France and Scotland are the most unlikely rivals in the Six Nations. Their history is not unusual, but they’ve churned out some matches for the ages. Whether it be Serge Blanco scoring out of the blue to damn Scottish hopes, or Duhan van der Merwe topping off thirty phases to grant a famous win in Paris – these two love to beat one another with a dollop of flair and panache.
In the 21st Century, Scotland have struggled to beat France. But in the last four years, Gregor Townsend’s men have come out on top three times – a statistic which will no doubt wind up Fabien Galthié and his team. After France’s 2020 Grand Slam hopes were crushed in Murrayfield, thanks to a Mohamed Haouas haymaker, the 2022 replay will feel like a grudge match.
Based on the form of Round 2, France have to enter the game as favourites, but writing off Scotland at home is an error in anyone’s eyes. One narrow loss doesn’t make Scotland a bad team, and they will view France as beatable. So where is Saturday’s clash going to be won and lost?
It feels like an obvious point in international rugby, but neither of these teams are renowned for jackaling as a point of outright dominance. Scotland were cursed to lose the monstrous Hamish Watson at 7, who is known to topple over the world’s leading breakdown exponents, but have his mini-me, Rory Darge, to cover in what is a huge day for the 21-year-old.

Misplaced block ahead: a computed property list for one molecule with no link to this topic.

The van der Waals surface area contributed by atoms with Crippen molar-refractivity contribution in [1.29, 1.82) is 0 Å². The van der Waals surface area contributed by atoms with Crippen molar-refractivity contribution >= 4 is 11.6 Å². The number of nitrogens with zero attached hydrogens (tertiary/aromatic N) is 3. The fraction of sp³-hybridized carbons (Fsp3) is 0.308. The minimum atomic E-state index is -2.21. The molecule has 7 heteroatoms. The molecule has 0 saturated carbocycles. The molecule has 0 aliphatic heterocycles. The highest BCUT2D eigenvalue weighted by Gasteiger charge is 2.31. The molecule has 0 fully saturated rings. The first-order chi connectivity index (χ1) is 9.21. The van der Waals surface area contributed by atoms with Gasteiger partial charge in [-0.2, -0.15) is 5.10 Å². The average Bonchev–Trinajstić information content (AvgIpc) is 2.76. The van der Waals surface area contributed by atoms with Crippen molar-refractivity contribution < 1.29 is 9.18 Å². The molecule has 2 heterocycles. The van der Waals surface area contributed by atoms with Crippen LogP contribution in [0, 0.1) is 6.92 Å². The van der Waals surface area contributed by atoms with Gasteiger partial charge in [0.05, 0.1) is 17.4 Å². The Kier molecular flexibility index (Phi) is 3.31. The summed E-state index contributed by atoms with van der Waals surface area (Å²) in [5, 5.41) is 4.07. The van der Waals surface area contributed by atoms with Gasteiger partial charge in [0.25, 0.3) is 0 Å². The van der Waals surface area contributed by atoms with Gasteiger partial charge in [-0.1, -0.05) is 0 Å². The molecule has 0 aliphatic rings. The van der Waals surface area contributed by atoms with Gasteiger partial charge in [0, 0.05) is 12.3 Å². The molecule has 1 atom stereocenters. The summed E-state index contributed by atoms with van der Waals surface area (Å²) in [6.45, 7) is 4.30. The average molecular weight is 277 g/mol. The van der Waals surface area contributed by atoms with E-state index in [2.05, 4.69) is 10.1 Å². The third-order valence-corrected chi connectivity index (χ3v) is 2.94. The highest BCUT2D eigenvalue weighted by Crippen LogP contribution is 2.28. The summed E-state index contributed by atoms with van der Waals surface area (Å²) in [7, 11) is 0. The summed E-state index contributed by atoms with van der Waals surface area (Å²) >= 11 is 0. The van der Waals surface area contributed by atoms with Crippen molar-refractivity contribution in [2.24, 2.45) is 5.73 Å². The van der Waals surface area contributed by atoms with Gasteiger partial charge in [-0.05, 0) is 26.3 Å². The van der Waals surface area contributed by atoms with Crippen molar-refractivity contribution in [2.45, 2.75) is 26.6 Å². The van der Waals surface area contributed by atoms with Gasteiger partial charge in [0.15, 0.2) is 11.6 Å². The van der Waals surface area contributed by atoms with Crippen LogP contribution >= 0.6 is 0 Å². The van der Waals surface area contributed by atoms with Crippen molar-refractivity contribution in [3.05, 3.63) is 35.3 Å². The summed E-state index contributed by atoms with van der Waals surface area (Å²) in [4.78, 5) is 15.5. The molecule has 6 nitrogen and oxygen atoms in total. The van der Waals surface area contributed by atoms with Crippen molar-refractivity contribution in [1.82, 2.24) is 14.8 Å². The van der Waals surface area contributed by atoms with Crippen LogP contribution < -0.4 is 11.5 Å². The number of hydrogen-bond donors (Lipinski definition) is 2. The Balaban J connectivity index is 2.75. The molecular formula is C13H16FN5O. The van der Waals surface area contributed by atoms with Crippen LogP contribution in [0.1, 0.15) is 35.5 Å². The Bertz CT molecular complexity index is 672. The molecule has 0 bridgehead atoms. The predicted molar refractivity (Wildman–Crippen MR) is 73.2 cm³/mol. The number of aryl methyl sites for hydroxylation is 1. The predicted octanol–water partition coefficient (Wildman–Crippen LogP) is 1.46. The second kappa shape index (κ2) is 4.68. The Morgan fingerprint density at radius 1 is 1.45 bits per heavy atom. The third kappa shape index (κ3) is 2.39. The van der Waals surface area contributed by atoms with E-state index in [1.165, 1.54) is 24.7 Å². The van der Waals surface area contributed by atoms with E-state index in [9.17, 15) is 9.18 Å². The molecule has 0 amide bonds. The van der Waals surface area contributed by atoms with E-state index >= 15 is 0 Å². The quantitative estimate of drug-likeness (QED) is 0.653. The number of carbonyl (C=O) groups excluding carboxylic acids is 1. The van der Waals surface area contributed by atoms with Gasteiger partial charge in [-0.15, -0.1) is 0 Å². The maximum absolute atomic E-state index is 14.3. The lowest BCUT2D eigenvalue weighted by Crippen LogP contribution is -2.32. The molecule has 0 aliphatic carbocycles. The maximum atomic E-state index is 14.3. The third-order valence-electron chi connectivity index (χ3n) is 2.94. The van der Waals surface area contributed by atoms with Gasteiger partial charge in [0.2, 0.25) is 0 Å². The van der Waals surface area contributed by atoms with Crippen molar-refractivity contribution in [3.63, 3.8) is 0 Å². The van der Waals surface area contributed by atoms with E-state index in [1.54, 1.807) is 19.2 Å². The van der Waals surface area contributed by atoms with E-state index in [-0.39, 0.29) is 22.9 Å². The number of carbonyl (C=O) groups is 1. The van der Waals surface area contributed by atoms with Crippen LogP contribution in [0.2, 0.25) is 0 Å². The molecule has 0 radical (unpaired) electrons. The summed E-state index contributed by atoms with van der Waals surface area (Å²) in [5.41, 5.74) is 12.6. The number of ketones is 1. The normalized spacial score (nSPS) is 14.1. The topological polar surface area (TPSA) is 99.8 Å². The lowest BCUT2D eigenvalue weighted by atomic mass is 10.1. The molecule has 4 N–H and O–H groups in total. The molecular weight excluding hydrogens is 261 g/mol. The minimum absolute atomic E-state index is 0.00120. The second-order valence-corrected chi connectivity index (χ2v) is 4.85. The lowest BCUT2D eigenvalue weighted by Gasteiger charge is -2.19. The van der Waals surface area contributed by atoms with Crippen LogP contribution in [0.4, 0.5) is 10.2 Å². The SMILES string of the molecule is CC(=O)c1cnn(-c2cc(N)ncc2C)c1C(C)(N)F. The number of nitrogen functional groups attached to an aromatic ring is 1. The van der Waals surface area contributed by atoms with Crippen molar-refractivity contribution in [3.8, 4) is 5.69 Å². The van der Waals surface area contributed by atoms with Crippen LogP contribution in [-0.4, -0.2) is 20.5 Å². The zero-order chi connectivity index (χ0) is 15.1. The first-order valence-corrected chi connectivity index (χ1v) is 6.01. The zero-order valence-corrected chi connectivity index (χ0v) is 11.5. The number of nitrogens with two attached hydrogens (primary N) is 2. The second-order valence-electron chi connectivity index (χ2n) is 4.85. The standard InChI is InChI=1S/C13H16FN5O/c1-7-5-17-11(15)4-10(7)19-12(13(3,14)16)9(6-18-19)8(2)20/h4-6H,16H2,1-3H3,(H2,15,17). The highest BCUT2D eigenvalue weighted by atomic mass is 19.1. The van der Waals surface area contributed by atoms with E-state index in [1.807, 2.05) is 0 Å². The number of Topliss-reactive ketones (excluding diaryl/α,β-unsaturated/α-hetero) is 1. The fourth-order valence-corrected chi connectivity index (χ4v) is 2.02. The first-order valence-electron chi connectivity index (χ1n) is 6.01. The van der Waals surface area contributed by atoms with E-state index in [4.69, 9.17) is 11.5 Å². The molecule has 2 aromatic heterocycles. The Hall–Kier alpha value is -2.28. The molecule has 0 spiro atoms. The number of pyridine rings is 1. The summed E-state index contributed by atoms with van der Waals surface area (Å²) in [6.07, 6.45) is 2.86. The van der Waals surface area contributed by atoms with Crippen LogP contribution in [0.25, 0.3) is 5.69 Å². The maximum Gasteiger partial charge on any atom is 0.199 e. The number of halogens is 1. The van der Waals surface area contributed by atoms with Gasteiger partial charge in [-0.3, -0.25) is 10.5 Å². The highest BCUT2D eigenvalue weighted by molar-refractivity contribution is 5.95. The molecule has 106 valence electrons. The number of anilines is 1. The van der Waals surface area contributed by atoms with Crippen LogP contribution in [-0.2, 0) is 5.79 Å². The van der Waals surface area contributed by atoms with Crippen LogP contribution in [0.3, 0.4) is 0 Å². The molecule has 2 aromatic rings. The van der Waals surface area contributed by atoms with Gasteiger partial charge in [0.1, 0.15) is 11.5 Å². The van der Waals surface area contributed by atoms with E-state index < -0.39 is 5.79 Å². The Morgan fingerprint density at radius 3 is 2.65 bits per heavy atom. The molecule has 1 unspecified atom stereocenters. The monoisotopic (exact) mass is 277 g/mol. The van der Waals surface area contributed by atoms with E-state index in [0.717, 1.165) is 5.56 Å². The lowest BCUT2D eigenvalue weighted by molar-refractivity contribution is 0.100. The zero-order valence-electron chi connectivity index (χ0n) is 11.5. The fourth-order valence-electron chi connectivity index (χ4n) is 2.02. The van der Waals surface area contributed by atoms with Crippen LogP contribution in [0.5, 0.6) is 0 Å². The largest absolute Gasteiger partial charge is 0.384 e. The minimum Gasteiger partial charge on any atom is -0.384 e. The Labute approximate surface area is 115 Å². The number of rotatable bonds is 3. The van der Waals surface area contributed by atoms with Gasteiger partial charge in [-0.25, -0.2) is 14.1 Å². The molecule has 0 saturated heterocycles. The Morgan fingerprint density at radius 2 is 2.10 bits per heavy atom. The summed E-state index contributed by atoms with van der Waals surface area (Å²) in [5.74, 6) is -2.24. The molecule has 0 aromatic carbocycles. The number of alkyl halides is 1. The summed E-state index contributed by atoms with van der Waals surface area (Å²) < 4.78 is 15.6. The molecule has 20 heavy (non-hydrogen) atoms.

France have recalled Anthony Jelonch at 7, allowing Francois Cros to carry on being a nuisance in the 6 jersey. It took Cros a while to adapt to international rugby, but he’s gradually turning into the French Peter O’Mahony; a man who will steal the ball just as you think an attack looks promising, and will nick a lineout just as the opposition is getting into the game.
Matt Fagerson will be a huge loss for Scotland against Gregory Alldritt. Alldritt’s groundwork is so consistently spot-on that he scarcely gets turned over. The in-form Magnus Bradbury will have his work cut out to outperform the La Rochelle beast.
The battle of the props
With Rory Sutherland injured, Scotland have called upon two very capable replacements in Pierre Schoeman and Oli Kebble. The two South African-born props are rock solid at scrum time, and Schoeman has shown his carrying prowess in the opening rounds. Townsend would typically prefer to utilise him and Nel as “finishers”, but the man nicknamed “Shooey” has quickly become a fan favourite in Murrayfield and will relish an opportunity to take on Uini Atonio.
France’s props have been nothing short of demonic so far this championship. Here’s a quick example of how France have utilised the titanic Atonio:
France exclusively play a 1-3-3-1 system. Most teams will use their 7, 8 or hooker as an edge forward, but here, France use the 152kg Atonio. This means he is lined up against the 89kg Mack Hansen, who has never screamed “your man” so loudly.
Scotland have brought in Rory Darge at blindside, who boasts a 94% tackle success rate with Glasgow. Don’t be shocked to see him tasked with containing the second coming of André the Giant. France also have one of the world’s leading looseheads in Cyrille Baille, who plays to their system perfectly. A formidable front-row they have.
Price vs Dupont